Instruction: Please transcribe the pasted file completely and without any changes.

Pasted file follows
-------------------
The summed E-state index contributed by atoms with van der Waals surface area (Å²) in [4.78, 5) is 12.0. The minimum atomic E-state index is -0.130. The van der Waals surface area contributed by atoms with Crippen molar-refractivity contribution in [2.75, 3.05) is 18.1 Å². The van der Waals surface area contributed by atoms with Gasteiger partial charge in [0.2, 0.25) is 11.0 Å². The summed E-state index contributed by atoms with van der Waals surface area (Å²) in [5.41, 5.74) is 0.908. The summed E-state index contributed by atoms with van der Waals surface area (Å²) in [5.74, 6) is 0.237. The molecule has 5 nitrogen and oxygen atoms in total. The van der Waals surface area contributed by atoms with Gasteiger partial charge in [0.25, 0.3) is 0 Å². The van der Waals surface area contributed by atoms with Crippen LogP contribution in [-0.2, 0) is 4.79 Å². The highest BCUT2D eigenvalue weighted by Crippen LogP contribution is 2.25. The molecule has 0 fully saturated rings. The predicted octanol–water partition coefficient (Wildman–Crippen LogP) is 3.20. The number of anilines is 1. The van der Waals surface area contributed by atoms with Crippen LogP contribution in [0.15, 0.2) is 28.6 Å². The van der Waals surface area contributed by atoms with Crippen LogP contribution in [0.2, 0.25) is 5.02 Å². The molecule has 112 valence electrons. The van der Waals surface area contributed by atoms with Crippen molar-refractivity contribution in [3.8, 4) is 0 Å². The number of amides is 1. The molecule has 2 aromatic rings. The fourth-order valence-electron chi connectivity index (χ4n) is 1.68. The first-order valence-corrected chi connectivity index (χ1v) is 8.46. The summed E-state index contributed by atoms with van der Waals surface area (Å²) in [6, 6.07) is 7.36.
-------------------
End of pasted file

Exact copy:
The summed E-state index contributed by atoms with van der Waals surface area (Å²) in [4.78, 5) is 12.0. The minimum atomic E-state index is -0.130. The van der Waals surface area contributed by atoms with Crippen molar-refractivity contribution in [2.75, 3.05) is 18.1 Å². The van der Waals surface area contributed by atoms with Gasteiger partial charge in [0.2, 0.25) is 11.0 Å². The summed E-state index contributed by atoms with van der Waals surface area (Å²) in [5.41, 5.74) is 0.908. The summed E-state index contributed by atoms with van der Waals surface area (Å²) in [5.74, 6) is 0.237. The molecule has 5 nitrogen and oxygen atoms in total. The van der Waals surface area contributed by atoms with Gasteiger partial charge in [0.25, 0.3) is 0 Å². The van der Waals surface area contributed by atoms with Crippen LogP contribution in [-0.2, 0) is 4.79 Å². The highest BCUT2D eigenvalue weighted by Crippen LogP contribution is 2.25. The molecule has 0 fully saturated rings. The predicted octanol–water partition coefficient (Wildman–Crippen LogP) is 3.20. The number of anilines is 1. The van der Waals surface area contributed by atoms with Crippen LogP contribution in [0.15, 0.2) is 28.6 Å². The van der Waals surface area contributed by atoms with Crippen LogP contribution in [0.2, 0.25) is 5.02 Å². The molecule has 112 valence electrons. The van der Waals surface area contributed by atoms with Crippen molar-refractivity contribution in [3.8, 4) is 0 Å². The number of amides is 1. The molecule has 2 aromatic rings. The fourth-order valence-electron chi connectivity index (χ4n) is 1.68. The first-order valence-corrected chi connectivity index (χ1v) is 8.46. The summed E-state index contributed by atoms with van der Waals surface area (Å²) in [6, 6.07) is 7.36.